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FATF meets today to discuss proposal to put Pakistan on grey-list

PARIS: The week-long meeting of the Financial Action Task Force (FATF), a global anti-money laundering body, begins today here with a proposal on its agenda to include Pakistan on a watch-list of countries having failed to combat terrorist financing.

The meetings of FATF that begins today will continue till February 23 to discuss important issues to protect the integrity of the global financial system and contribute to security. It would also take up a motion put forward by the United States and its allies to put Pakistan on the watch-list.

Almost 700 delegations from around the globe including United Nations, World Bank, International Monetary Fund (IMF) and other institutions will take part in the meetings.

Earlier this week, the United States (US) said the international community has concerns about the government of Pakistan not rectifying deficiencies in the implementation of anti-money laundering and counter-terrorism strategies.

In response to a question about a US motion to put Pakistan on a global terrorist financing watch-list with an anti-money laundering monitoring group, US State Department spokesperson Heather Nauret said: “There’s a plenary session that’s planned for that.”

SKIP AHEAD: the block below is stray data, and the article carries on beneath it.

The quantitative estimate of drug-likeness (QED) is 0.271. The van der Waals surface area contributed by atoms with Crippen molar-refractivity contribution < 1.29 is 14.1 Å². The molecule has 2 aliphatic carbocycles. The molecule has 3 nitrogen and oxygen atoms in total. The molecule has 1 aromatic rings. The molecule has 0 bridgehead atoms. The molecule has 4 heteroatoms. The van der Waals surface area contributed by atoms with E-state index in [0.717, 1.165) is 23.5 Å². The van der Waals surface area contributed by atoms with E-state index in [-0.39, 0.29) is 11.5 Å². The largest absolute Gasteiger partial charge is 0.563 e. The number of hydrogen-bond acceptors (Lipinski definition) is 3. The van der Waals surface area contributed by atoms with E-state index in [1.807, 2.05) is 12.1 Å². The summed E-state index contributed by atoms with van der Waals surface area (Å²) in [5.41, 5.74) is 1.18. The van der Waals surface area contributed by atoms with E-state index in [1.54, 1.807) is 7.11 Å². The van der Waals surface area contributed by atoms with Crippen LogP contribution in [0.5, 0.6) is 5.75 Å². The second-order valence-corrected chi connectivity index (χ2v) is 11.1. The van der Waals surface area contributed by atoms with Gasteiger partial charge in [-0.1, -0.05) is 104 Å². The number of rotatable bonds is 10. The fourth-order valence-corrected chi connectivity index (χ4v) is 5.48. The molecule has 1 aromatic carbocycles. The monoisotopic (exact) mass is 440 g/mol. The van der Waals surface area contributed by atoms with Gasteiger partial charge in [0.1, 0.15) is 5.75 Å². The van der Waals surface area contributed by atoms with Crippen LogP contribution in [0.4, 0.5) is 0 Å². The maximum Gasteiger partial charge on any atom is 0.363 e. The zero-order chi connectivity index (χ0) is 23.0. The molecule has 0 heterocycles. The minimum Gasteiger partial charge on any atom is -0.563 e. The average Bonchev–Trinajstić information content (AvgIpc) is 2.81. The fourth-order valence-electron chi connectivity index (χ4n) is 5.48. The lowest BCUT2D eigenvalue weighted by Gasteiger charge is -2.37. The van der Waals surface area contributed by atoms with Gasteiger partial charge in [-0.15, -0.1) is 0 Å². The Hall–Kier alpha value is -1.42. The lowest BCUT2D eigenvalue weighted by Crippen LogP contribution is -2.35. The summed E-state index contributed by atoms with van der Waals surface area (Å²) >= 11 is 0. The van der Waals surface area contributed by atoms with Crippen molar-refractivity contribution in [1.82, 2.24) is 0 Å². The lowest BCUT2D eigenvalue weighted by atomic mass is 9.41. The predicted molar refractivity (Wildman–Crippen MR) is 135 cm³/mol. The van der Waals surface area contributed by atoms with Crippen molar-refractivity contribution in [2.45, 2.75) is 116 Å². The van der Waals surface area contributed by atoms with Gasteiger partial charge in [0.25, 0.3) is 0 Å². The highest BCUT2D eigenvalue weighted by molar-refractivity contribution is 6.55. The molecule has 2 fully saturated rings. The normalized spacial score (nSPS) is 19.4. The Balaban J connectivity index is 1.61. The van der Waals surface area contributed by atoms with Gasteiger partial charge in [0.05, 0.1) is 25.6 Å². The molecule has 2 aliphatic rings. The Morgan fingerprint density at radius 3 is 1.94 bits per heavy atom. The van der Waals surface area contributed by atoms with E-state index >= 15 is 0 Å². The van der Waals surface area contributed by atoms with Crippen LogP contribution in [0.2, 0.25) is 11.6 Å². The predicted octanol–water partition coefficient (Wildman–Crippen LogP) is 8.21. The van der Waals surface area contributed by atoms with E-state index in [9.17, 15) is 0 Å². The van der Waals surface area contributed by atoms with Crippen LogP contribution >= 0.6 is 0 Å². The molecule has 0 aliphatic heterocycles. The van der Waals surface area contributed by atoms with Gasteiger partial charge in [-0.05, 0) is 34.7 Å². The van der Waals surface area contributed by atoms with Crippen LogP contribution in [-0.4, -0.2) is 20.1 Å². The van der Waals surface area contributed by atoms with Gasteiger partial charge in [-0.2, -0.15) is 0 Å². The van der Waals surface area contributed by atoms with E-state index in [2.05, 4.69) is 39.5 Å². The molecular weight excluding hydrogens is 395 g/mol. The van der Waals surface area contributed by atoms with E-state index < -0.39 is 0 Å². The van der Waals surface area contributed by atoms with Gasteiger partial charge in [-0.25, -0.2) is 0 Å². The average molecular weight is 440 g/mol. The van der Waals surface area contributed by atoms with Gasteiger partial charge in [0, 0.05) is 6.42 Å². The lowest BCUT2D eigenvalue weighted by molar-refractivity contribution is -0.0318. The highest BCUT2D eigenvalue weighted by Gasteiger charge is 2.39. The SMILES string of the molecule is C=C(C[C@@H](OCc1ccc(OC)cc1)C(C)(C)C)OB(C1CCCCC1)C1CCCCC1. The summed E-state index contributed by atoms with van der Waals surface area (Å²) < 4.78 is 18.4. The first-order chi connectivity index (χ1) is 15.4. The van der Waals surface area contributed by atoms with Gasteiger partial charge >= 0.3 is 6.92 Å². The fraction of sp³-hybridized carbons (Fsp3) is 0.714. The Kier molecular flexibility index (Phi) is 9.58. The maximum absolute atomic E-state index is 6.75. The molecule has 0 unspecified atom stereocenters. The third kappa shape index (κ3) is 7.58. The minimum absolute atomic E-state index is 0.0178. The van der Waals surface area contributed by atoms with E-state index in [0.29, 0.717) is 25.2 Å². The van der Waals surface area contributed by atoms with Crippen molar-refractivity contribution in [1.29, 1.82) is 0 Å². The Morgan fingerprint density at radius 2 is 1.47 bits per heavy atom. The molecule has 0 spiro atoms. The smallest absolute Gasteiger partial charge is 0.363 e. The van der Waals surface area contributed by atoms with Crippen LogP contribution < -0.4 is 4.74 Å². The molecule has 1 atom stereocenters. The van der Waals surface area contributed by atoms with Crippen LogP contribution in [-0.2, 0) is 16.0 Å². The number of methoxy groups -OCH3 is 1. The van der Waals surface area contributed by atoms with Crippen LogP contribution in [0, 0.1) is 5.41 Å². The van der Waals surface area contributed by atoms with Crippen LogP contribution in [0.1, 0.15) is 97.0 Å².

“This is basically the international community has this sort of longstanding, well, concern when it comes to the Government of Pakistan about what we consider to be deficiencies in the implementation of anti-money laundering, counter-terrorism, and other types of issues similar to that.”

The US along with its European allies has put forward a motion to put Pakistan on a global terrorism-financing watch-list with Financial Action Task Force (FATF).

Nauret explained the group is aimed to promote better measures to crack down on counter-terrorism or to work against terrorism and also money laundering as well.

To a question about Pakistan having introduced an ordinance that all individuals or organizations designated as a terrorist by the United Nations will be considered as a terrorist in Pakistan too, she said “I don’t have any information on that.”

President Donald Trump’s administration has been accusing Pakistan for assisting militants in Afghanistan and India but Pakistan had been categorically denying the accusations.

Previously, the country had been on the FATF watchlist from 2012 to 2015.

Prime Minister Shahid Khaqan Abbasi’s Adviser for Finance and Economic Affairs Miftah Ismail, told Reuters that the United States and Britain put forward the motion several weeks ago, and later persuaded France and Germany to co-sponsor it.

“We are now working with the U.S., UK, Germany and France for the nomination to be withdrawn,” Ismail said, speaking by telephone from Europe. “We are also quite hopeful that even if the U.S. did not withdraw the nomination we will prevail and not be put on the watch-list.”



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